Revisiting Data-Free Knowledge Distillation with Poisoned Teachers


Data-free knowledge distillation (KD) helps transfer knowledge from a pre-trained model (known as the teacher model) to a smaller model (known as the student model) without access to the original training data used for training the teacher model. However, the security of the synthetic or out-of-distribution (OOD) data required in data-free KD is largely unknown and under-explored. In this work, we make the first effort to uncover the security risk of data-free KD w.r.t. untrusted pre-trained models. We then propose Anti-Backdoor Data-Free KD (ABD), the first plug-in defensive method for data-free KD methods to mitigate the chance of potential backdoors being transferred. We empirically evaluate the effectiveness of our proposed ABD in diminishing transferred backdoor knowledge while maintaining compatible downstream performances as the vanilla KD. We envision this work as a milestone for alarming and mitigating the potential backdoors in data-free KD. Codes are released at

In The Fortieth International Conference on Machine Learning

To tailor the highly performant large models for the budget-constrained devices, knowledge distillation (KD) and more recently data-free KD, has emerged as a fundamental tool in the DL community. Data-free KD, in particular, can transfer knowledge from a pre-trained large model (known as the teacher model) to a smaller model (known as the student model) without access to the original training data of the teacher model. The non-requirement of training data generalizes KD to broad real-world scenarios, where data access is restricted for privacy and security concerns. For instance, many countries have strict laws on accessing facial images, financial records, and medical information.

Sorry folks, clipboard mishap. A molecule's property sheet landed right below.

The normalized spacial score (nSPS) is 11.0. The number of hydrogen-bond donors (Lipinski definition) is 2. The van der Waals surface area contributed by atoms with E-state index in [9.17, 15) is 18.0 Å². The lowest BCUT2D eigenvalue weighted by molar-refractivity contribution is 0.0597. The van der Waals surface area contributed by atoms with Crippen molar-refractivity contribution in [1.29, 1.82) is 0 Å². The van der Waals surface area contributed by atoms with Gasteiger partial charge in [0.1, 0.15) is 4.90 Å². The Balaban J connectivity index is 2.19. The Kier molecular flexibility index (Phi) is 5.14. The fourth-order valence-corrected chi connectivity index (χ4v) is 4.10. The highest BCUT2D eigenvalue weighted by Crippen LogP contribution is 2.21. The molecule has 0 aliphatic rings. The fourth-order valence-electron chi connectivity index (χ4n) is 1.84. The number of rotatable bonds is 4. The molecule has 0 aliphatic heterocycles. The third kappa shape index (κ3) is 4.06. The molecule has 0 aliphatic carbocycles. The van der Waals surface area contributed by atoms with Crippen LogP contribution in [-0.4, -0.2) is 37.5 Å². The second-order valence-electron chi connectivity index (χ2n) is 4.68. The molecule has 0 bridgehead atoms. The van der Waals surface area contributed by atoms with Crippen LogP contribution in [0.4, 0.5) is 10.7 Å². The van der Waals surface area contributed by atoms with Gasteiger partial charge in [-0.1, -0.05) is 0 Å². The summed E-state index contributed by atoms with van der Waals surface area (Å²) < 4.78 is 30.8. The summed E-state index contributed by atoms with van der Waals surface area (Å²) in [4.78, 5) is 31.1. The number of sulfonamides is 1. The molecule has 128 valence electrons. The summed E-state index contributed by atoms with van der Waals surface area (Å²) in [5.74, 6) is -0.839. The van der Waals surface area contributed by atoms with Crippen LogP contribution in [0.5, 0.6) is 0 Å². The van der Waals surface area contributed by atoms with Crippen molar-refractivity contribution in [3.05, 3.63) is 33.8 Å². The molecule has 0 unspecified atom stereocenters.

Despite the benefits of data-free KD and the vital role it has been playing, a major security concern has been overlooked in its development and implementation: Can a student trust the knowledge transferred from an untrusted teacher? The untrustworthiness comes from the non-trivial chance that pre-trained models could be retrieved from non-sanitized or unverifiable sources, for example, third-party model vendors or malicious clients in federated learning. One significant risk is from the backdoor pre-implanted into a teacher model, which alters model behaviors drastically in the presence of predesigned triggers but remains silent on clean samples. As traditional attacks typically require to poison training data, it remains unclear if student models distilled from a poisoned teacher will suffer from the same threat without using the poisoned data.

Fig 1: Backdoor Attack Success Rates (ASRs) of the distilled student model using the vanilla KD with clean in-distribution samples (a) and data-free KD using synthetic (b, c) or OOD (d) samples. The clean accuracy (Acc) of each figure is plotted with standard deviations among different attack-poisoned CIFAR-10. We run each KD method with different but sufficient training epochs to ensure convergence. Existing data-free KD methods may lead to the transfer of backdoor knowledge when poisoned teachers' participation.